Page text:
Last time we listed the “Twelve Steps” of Alcoholics Anonymous. The “Twelve Steps” contain A.A.’s basic approach to recovery from alcoholism. Without going into great detail, we have serious objections to A.A., objections which make it impossible for us to recommend the use, especially the extended use, of A.A. What are these objections?
First of all, we object to the view that A.A. takes of alcoholism, a view that does not regard alcoholism as sin. In the “Twelve Steps” alcoholism is called many things. It is referred to as something that makes the alcoholic’s life unmanageable, as taking away the alcoholic’s sanity, as bringing injury to others, as a defect of character and a shortcoming. But the “Twelve Steps” come short of describing alcoholism as sin against God.
This failure to view alcoholism as sinful shows itself in all of the A.A. books and pamphlets. In a pamphlet entitled, “A Clergyman Asks About A.A.”, this question is asked: “Does A.A. regard alcoholism as a sin?” The answer is given:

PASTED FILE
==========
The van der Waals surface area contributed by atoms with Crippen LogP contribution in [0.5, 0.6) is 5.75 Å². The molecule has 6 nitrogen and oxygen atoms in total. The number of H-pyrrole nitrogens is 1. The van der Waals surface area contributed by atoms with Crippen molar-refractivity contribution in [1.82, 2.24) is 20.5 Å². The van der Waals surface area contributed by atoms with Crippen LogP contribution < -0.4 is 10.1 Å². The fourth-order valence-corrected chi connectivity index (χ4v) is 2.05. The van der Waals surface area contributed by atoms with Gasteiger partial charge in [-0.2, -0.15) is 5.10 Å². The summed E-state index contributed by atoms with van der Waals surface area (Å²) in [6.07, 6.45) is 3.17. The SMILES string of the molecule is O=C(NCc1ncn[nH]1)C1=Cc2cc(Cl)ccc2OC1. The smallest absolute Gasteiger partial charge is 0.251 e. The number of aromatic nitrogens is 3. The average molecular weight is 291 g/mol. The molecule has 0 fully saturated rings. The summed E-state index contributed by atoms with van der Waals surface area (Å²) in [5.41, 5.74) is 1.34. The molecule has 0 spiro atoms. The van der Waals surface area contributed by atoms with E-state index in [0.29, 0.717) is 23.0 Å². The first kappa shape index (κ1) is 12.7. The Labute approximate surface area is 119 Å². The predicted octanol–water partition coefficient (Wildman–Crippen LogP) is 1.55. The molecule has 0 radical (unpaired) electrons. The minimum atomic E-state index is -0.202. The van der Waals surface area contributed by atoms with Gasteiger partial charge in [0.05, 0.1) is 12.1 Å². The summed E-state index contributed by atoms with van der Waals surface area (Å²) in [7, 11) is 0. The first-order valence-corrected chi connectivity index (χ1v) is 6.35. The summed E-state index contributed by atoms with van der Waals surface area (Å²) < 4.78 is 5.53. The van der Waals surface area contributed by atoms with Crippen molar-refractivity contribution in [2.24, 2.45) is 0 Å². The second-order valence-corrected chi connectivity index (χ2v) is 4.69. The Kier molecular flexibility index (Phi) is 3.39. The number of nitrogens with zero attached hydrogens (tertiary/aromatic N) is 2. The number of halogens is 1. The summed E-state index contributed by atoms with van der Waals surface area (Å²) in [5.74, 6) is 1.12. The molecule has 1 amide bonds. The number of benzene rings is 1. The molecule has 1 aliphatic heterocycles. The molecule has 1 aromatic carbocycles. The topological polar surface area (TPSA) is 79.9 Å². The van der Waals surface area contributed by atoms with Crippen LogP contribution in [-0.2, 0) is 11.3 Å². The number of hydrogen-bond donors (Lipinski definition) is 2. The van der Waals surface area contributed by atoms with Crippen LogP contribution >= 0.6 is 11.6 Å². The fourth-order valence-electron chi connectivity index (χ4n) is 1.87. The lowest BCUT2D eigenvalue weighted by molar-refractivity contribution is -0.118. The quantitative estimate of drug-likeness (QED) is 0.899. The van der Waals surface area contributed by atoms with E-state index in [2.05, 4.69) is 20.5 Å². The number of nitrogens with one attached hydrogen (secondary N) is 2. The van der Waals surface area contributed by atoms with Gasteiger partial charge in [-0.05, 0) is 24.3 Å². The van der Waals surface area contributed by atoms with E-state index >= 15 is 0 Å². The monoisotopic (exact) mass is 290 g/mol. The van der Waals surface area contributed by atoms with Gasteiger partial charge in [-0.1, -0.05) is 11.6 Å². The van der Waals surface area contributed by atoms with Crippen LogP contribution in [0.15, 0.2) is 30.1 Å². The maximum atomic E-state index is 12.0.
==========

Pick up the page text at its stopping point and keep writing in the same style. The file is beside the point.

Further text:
As a fellowship, A.A. is committed to no theological concept of alcoholism. A.A. members may be said to be concerned more with handling the problem of alcoholism than with defining it. Within the Society, there is, of course, complete freedom for the individual to express his own viewpoints on this question. Most members regard alcoholism as an illness that cannot be cured but can be arrested by alcoholics who honestly attempt to practice the Twelve Suggested Steps in all their affairs.